New Zealand really does conjure up images of Middle Earth.
It is a land filled with breathtaking scenery, striking mountains, pristine beaches, lush forests and rolling hills.
The landscape is so diverse in such a small space.
One minute you can be walking on a glacier and the next you can be hiking beside a waterfall. It is simply an unforgettable journey.
This New Zealand travel guide will help you plan your next vacation.
- New Zealand power voltage is 220 V 50Hz; Plug I
- The currency is the New Zealand Dollar and is around 1.20 NZD to 1.35 USD
- Internet can be slow and expensive, travelers can check out McDonalds and libraries for free Wi-Fi.
- Tipping is not customary in New Zealand, so you don’t need to leave anything extra unless the service was truly exemplary.
- You can get a local sim card from Vodaphone once you arrive in New Zealand. We recommend this for longer stays.
- If you are traveling for a short time, we use KnowRoaming International SIM for all our travels.
- Readers Receive a 50% Discount with our promo code DDSave50. Packages start at $3.99 per day for unlimited data. You can order here and have it delivered or find out more at our post.
Budget: New Zealand has a variety of hostels for about 15.5-30 New Zealand dollars per night. These hostels come with dorms, free Wi-Fi, shared kitchens, lounge areas, and great central locations.
Mid-Range: Mid-range hotels will cost around 86-150 New Zealand dollars per night. Amenities include private rooms with coffee makers and flat-screen TVs, a hotel restaurant and bar, a gym, and an indoor pool.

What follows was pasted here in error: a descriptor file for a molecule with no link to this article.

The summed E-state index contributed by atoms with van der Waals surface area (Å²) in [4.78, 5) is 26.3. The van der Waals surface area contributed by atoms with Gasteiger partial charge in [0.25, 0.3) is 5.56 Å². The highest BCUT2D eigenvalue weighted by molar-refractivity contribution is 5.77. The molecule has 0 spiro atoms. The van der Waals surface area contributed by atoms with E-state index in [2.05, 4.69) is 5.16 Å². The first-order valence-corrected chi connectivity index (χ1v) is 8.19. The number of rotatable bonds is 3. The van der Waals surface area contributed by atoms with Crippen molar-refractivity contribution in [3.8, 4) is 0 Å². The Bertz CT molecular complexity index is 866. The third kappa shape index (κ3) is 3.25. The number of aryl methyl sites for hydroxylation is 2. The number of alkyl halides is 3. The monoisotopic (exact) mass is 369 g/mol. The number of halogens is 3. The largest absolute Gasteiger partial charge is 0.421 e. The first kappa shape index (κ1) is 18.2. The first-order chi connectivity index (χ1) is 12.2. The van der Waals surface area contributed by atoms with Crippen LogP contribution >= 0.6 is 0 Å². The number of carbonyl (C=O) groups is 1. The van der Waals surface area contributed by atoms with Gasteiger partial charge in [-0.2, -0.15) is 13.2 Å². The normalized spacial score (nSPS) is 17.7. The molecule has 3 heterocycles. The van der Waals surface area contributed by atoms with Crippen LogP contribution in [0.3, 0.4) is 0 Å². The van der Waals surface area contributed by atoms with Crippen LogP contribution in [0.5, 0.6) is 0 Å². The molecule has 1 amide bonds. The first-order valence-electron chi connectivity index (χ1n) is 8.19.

High-End: For five-star hotels, expect to pay around 156-400 New Zealand dollars per night. Take in the best with top-of-the-line hospitality, private rooms and suites with balconies and living rooms, fine dining options with live music, a spa and hot tub, a fitness center, in-room breakfast, and room service.
The cuisine in New Zealand favors seafood, roast lamb, fish and chips, wine, and cheese. Dinner is usually the main meal of the day. When out and about, look for hokey pokey ice cream (caramelized honeycomb) or pavlova (meringue, fruit, and whipped cream).
New Zealand has many street vendors, as well as restaurants, where you can try more of their cuisine. In total, expect to pay around 75 New Zealand dollars per day for food when dining at restaurants.
Getting to New Zealand:
Flights: The main hubs to New Zealand are Auckland, Christchurch, Wellington, and Queenstown. Auckland Airport is the largest international airport in New Zealand and is located about 9.5 miles from downtown.
Other major airports include Christchurch International Airport (7.5 miles from the city) and Wellington International Airport (3.5 miles from the city). Air New Zealand flies from around the world with direct flights from cities such as Vancouver, San Francisco
You can check for the best flights to New Zealand on Skyscanner.
Compare Flight Fares Below
Buses: Buses are a good way to get around and one of the main ways that locals travel. Tickets start at 1.57 New Zealand Dollars. If you know you’ll use the bus a lot, consider getting a bus pass, with prices based on the number of trips you take. You can also look for bus tours that travel throughout the whole of New Zealand and include meals and places to sleep.